NASA Rover Finds Gemstones on Mar

NASA's Curiosity Rover has discovered opals — gemstones formed by silica alteration by water — on the Red Planet's Gale Crater.

NASA Rover Finds Gemstones on Mar
Image credit: AP [via Forbes]

Facts

  • NASA's Curiosity Rover has discovered opals — gemstones formed by silica alteration by water — on the Red Planet's Gale Crater.
  • Arizona State University researchers noticed fracture halos — rings of light-toned rocks — by analyzing data and images beamed back by NASA's Curiosity Rover, which has been exploring the Crater since 2012. Further tests confirmed the opal-rich composition of these fracture halos.
  • According to a study published last month in the Journal of Geophysical Research: Planets, the discovery of water-rich opals suggests the Crater — a 96-mile-wide impact basin with a layered mountain in the middle — is actually a dried-up lake bed.
  • The findings mean Mars' subsurface networks and fractures would have once provided water-rich and radiation-shielded conditions, that would have been much more habitable than the harsh modern-day conditions at the surface.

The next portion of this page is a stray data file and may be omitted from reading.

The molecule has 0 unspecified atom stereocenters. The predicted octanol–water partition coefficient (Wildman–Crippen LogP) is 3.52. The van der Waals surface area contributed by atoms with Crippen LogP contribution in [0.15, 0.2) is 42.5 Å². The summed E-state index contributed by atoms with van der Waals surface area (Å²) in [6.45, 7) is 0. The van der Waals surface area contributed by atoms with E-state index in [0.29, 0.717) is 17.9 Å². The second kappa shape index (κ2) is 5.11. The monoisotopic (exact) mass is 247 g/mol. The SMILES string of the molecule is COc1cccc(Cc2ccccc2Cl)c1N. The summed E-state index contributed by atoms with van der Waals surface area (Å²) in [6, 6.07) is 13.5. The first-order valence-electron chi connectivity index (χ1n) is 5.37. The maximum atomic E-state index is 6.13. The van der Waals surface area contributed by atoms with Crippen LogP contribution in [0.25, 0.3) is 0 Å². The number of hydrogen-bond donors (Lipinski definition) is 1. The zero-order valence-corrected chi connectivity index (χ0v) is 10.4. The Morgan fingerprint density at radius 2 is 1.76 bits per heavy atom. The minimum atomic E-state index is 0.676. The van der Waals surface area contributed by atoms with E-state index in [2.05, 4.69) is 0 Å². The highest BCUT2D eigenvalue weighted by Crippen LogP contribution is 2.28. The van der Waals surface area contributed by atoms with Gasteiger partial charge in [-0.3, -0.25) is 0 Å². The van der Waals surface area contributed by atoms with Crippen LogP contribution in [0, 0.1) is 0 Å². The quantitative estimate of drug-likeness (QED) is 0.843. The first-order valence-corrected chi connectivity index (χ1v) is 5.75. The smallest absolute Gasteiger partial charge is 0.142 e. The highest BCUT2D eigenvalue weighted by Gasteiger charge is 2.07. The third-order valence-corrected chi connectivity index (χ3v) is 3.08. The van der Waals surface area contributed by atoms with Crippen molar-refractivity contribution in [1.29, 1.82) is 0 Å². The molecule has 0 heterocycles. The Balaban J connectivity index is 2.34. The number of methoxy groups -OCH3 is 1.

• Researchers believe the discovery improves the chances of finding evidence of microbial life on Mars, as the data indicates other regions of the Red Planet — such as Jezero Crater — could also be rich in water-based opal gemstones.
  • The realization that water must have survived in Gale Crater long after the lake dried shows that life could have been on Mars for longer than previously thought. Researchers speculate that the Red Planet showed signs of life up until 2.9B years ago — Mars is thought to be approximately 4.6B years old.

Sources: Forbes, Phys, Sun, Asu, Space, and Live Science.

Narratives

  • Narrative A, as provided by AstroBiology. As ice has already been found at the poles of Mars, the discovery that water was once within these immensely dry craters proves the planet was undoubtedly a much wetter place a long time ago. Water facilitates life on Earth, and if more of it is found in these crater basins, Mars might one day make for a habitable environment for human beings.
  • Narrative B, as provided by BGR. Though it's a possibility, the idea of finding life on Mars, let alone the ability of humans to live there one day, is a big stretch. Even if vast amounts of water and life are found in the planet's subsurface areas, it's because they are also shielded from the Sun's dangerous radiation — something surfaces above can't be protected from due to Mars' thin atmosphere.

Predictions